Journalists at Newsquest‘s London titles are set to ballot on strike action after declaring a vote of no confidence in two senior managers.
Wednesday’s vote of no confidence came on the same day management announced editorial redundancies across papers in the region including the Surrey Comet and the Richmond & Twickenham Times.
- March 16, 2018
- March 14, 2018
- February 27, 2018
The row between NUJ members and management erupted earlier this year when editorial pagination was cut across several titles.
On 15 April, 27 journalists in Sutton, Surrey and in Twickenham began working to rule following a ballot of NUJ members triggered by a request for voluntary redundancies at the end of February.
In the latest redundancy announcement on Wednesday, managing director Roger Mills said an unspecified number of editorial staff would be made redundant including one of two news editors.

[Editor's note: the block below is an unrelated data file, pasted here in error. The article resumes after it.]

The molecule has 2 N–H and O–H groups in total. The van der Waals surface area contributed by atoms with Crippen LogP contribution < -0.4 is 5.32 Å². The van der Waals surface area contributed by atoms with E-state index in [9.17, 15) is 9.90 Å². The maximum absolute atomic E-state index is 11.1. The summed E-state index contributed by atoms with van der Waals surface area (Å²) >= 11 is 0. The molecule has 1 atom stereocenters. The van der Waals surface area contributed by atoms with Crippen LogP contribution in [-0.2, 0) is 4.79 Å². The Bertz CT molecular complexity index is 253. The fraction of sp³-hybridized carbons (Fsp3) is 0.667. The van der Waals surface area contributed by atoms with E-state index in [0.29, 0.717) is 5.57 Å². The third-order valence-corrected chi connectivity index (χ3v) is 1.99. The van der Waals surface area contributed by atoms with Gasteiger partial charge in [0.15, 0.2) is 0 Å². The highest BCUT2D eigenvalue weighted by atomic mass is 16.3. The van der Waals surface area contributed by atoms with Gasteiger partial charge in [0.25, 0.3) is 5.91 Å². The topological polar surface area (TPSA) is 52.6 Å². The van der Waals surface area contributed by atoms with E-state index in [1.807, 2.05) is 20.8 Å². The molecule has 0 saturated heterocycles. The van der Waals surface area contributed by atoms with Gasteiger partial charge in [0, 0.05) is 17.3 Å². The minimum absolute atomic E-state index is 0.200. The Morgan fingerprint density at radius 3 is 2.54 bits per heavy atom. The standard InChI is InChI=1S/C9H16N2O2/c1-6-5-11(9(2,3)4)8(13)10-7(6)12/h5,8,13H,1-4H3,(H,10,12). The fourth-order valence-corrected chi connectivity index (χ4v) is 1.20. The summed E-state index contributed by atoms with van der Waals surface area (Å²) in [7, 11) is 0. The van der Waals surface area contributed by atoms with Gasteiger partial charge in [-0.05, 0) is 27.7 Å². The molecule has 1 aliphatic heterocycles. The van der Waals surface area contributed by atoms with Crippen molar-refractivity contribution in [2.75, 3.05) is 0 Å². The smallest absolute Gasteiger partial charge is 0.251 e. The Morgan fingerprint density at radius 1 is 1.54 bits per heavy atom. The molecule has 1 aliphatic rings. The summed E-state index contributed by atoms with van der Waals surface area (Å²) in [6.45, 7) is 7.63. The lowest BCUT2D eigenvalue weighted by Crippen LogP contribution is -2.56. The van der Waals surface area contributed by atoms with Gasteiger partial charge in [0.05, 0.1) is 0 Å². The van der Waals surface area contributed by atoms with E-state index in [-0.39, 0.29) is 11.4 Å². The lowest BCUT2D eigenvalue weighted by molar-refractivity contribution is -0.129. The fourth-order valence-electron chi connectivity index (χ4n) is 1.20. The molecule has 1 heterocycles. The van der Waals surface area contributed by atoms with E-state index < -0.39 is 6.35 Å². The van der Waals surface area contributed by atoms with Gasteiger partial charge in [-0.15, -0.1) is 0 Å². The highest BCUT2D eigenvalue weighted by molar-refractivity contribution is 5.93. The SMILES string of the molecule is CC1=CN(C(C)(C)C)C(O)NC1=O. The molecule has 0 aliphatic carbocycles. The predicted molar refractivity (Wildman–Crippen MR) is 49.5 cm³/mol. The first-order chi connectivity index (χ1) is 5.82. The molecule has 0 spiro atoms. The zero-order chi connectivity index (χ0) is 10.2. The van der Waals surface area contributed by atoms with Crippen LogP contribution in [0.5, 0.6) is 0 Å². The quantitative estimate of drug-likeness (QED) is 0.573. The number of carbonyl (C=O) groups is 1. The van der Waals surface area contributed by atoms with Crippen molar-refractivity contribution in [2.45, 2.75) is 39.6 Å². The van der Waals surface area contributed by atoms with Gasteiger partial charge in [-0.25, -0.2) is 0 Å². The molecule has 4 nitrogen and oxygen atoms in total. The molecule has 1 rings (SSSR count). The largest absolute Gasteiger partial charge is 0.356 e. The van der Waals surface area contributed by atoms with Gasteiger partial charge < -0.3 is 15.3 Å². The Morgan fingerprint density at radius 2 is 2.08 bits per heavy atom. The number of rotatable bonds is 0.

Within hours of the announcement NUJ members passed the vote of no confidence in Mills and advertising director Dene Stuart.
Yesterday, they voted to hold a strike ballot within the next ten days.
Members claim the redundancies are being made despite continued substantial profits at the titles.
Mother of the chapel Thais Portilho-Shrimpton said the union had made four demands to management which had not been met:
- To reverse the pagination cuts
- Guarantee no further redundancies
- A two per cent pay rise (there has been a three-year pay freeze)
- Financial support for travel, which members claim increased by as a much 30 per cent following relocation from North Cheam to Sutton.
In a letter to Mills on behalf of NUJ members, Portilho-Shrimpton said: ‘We feel your continued reliance on cost-cutting to increase profits shows little of the vision which would be expected of a senior manager in other private companies.
‘While editorial staff have consistently worked above and beyond their contracts to create decent, sellable products which are respected in the community, they have seen scant leadership qualities from you in return.”
Newsquest chief executive Paul Davidson did not a return a call for comment.